To broadcast signals, you have to connect it to func of other objects. Let say that your scene is structured as follows:

  • root
    • OSCreceiver
    • MeshObject, with a script containing a func parse_osc(msg)
    • TextEdit, with a script containing a func dump_osc(msg)

To send messages to MeshObject and TextEdit, attach a script to OSCreceiver:

extends OSCreceiver

func _ready():
	connect( "osc_message_received", get_parent().get_node( "TextEdit"), "dump_osc" )
	connect( "osc_message_received", get_parent().get_node( "MeshObject"), "parse_osc" )

Important: Do mix retrieval methods! Why? All receveid messages are temporarily stored in a buffer. Retrieving a message from the buffer deletes it. As signals are fired after the execution of _process(), if you are mixing both retrieval methods, no message will be fired via signals. Indeed, all messages would already have been consumed by the * while* loop of the previous chapter.


The object returned by get_next_message() or passed along with osc_message_received is an OSCmessage object.

Here are its gdscipt methods:

  • empty(): if true,there nothing in this message.
  • ip() : IP of the sender;
  • port() : port of the sender;
  • address() : the address of the message, looking like "/smthng/else";
  • typetag() : a list of characters specifying the type of each arguments received;
  • arg_num() : number of arguments in the received message;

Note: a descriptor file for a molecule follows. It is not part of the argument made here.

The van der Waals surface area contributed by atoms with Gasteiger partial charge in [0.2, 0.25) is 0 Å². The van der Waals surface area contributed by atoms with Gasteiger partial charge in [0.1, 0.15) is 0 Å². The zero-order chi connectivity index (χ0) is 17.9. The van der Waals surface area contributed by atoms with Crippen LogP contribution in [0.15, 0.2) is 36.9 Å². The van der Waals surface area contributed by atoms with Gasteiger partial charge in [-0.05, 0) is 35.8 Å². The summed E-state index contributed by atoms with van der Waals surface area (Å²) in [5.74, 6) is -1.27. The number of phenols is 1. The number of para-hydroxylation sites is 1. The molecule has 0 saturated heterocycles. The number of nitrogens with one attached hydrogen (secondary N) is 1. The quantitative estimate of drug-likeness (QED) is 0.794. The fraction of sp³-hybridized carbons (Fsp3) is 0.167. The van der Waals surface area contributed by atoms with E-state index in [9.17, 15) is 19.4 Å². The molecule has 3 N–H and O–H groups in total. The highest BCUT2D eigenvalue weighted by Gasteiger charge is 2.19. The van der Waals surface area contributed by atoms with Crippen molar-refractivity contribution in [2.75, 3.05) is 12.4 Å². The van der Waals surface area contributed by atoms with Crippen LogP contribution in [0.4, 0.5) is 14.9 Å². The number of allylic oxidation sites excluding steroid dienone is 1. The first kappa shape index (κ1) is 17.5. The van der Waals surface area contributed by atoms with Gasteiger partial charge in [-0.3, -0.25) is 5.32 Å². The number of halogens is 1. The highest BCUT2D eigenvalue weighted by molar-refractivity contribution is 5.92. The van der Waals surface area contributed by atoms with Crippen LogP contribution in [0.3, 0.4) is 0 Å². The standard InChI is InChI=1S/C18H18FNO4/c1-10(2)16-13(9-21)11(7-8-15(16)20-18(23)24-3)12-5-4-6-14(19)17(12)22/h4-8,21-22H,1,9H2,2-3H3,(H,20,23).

• arg(i) : returns the arguments at position i.

Example of script using a message:

func parse_osc( msg ):
	if ( msg.empty() ):
	if ( !msg.ip() == "" ):
	if ( !msg.address() == "/pm/pos" ):
	received_pos = Vector3( msg.arg(0),msg.arg(1),msg.arg(2))

OSCsender - emisson of OSC message from godot

First step is to add an OSCsender to your scene and configure it.

  • Ip: IP address of the computer to send messages to, by default;
  • Port: number of the socket to send messages to;
  • Buffersize: maximum size of the messages sent from this object, in bytes;
  • Autostart: set this to true to start the emission as soon as the scene starts;
  • Autoclear: set this to true to cleanup the messages automatically after each call to msg_send().

If Autostart is disabled, you will have to call start() from gdscript before starting the emission.

If Autoclear is disabled, you will have call msg_clear() from gdscript. This can be usefull when the object is sending the same message continuously. In this case, configure the message once, then just call msg_send() to send it.

Checking the status of the object

You might need to test the status of the object from gdscript.